Still more people were killed or wounded in cases of road rage last year, an analysis has found, reaching an average of 44 per month. For the year, the totals rose steeply, to 130 people shot to death and almost 400 wounded after encountering an angry driver, NBC News reports. Traffic was down in 2020 as the pandemic took hold, but the comparable 2019 figures are 68 deaths and 225 injuries. The count came Monday from Everytown for Gun Safety, a nonprofit that works for gun control. The numbers were the highest in the six years the organization has been counting, per the Wall Street Journal.
No one can know why attacks are increasing. "But the pandemic and its continuing effects have brought all kinds of new stressors into people's lives and exacerbated underlying ones," Everytown said in a statement. A psychology professor said the current economic uncertainty is among the factors that can spark anger among drivers. "One of the contributors to any angering situation is the mood we're in at the time we are provoked," said Ryan Martin of the University of Wisconsin-Green Bay. "If we're already stressed, we're more likely to snap."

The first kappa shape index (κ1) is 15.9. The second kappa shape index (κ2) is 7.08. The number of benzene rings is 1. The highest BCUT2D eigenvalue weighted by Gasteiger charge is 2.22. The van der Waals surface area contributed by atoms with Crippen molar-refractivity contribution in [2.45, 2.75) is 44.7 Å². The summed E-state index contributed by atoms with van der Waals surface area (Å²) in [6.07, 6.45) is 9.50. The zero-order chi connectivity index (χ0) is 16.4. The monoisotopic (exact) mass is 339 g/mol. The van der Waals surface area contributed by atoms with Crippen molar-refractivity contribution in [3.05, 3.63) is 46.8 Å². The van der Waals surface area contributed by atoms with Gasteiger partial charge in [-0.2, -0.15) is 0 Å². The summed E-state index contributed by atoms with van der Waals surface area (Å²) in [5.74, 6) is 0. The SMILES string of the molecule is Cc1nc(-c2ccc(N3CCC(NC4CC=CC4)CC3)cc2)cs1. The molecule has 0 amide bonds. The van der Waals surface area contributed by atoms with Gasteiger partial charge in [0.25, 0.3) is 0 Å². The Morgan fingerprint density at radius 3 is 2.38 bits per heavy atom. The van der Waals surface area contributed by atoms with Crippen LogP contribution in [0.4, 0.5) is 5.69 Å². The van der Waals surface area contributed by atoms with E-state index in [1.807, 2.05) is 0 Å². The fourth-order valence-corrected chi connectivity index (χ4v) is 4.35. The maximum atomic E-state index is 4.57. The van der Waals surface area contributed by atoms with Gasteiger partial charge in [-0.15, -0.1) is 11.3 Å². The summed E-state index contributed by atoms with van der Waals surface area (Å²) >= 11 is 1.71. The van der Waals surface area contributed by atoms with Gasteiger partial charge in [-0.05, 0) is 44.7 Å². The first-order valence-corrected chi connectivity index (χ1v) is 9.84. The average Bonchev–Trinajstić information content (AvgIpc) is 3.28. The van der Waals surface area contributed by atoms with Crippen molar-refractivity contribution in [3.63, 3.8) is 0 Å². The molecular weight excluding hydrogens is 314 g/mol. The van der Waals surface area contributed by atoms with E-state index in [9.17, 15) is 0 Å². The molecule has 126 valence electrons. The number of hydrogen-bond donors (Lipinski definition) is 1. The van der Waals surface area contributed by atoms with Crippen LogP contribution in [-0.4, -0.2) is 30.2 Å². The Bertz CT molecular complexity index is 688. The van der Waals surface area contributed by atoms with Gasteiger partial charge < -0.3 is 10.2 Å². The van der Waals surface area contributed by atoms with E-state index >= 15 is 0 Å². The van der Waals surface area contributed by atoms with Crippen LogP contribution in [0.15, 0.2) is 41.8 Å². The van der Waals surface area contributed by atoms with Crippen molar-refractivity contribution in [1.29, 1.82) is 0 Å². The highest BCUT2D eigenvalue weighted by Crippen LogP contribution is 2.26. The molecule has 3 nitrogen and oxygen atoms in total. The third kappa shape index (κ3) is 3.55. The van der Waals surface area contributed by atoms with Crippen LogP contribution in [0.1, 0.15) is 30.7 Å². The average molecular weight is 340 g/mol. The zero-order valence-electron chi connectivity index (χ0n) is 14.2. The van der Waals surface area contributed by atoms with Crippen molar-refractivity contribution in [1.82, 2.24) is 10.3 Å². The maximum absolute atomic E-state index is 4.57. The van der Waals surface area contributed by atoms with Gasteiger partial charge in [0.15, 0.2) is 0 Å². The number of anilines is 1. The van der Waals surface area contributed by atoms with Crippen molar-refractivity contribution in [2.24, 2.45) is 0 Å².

Shannon Watts, founder of Moms Demand Action, attributed the increase to the rise in gun sales and industry lobbying efforts to permit guns to be carried in more places. The FBI ran more background checks of buyers in 2020 than ever. "We will not accept a new normal in which the retaliation for a honked horn is gunfire," Watts said. The analysis found the states with the highest rates of shootings attributed to road rage were New Mexico, Texas, Arizona, Wisconsin, and Tennessee. (Read more road rage stories.)